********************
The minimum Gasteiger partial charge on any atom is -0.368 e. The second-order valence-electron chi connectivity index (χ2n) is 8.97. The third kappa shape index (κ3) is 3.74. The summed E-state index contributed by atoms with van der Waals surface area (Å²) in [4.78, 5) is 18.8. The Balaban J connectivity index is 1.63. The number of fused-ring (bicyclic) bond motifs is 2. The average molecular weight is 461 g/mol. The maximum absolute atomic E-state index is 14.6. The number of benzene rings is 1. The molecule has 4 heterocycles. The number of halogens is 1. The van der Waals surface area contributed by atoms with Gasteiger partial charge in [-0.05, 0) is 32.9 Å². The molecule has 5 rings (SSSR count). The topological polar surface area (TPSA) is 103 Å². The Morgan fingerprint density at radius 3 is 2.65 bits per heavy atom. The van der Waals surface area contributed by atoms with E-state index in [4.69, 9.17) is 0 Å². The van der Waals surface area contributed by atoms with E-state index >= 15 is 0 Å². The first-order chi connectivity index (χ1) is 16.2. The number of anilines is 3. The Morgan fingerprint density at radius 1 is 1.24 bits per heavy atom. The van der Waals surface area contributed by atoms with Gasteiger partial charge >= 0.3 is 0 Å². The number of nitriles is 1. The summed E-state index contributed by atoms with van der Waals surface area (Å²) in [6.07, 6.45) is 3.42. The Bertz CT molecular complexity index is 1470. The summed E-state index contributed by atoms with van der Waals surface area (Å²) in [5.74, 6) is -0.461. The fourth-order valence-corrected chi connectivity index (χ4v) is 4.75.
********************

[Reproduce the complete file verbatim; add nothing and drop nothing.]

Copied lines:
The minimum Gasteiger partial charge on any atom is -0.368 e. The second-order valence-electron chi connectivity index (χ2n) is 8.97. The third kappa shape index (κ3) is 3.74. The summed E-state index contributed by atoms with van der Waals surface area (Å²) in [4.78, 5) is 18.8. The Balaban J connectivity index is 1.63. The number of fused-ring (bicyclic) bond motifs is 2. The average molecular weight is 461 g/mol. The maximum absolute atomic E-state index is 14.6. The number of benzene rings is 1. The molecule has 4 heterocycles. The number of halogens is 1. The van der Waals surface area contributed by atoms with Gasteiger partial charge in [-0.05, 0) is 32.9 Å². The molecule has 5 rings (SSSR count). The topological polar surface area (TPSA) is 103 Å². The Morgan fingerprint density at radius 3 is 2.65 bits per heavy atom. The van der Waals surface area contributed by atoms with E-state index in [4.69, 9.17) is 0 Å². The van der Waals surface area contributed by atoms with E-state index >= 15 is 0 Å². The first-order chi connectivity index (χ1) is 16.2. The number of anilines is 3. The Morgan fingerprint density at radius 1 is 1.24 bits per heavy atom. The van der Waals surface area contributed by atoms with Gasteiger partial charge >= 0.3 is 0 Å². The number of nitriles is 1. The summed E-state index contributed by atoms with van der Waals surface area (Å²) in [6.07, 6.45) is 3.42. The Bertz CT molecular complexity index is 1470. The summed E-state index contributed by atoms with van der Waals surface area (Å²) in [5.74, 6) is -0.461. The fourth-order valence-corrected chi connectivity index (χ4v) is 4.75.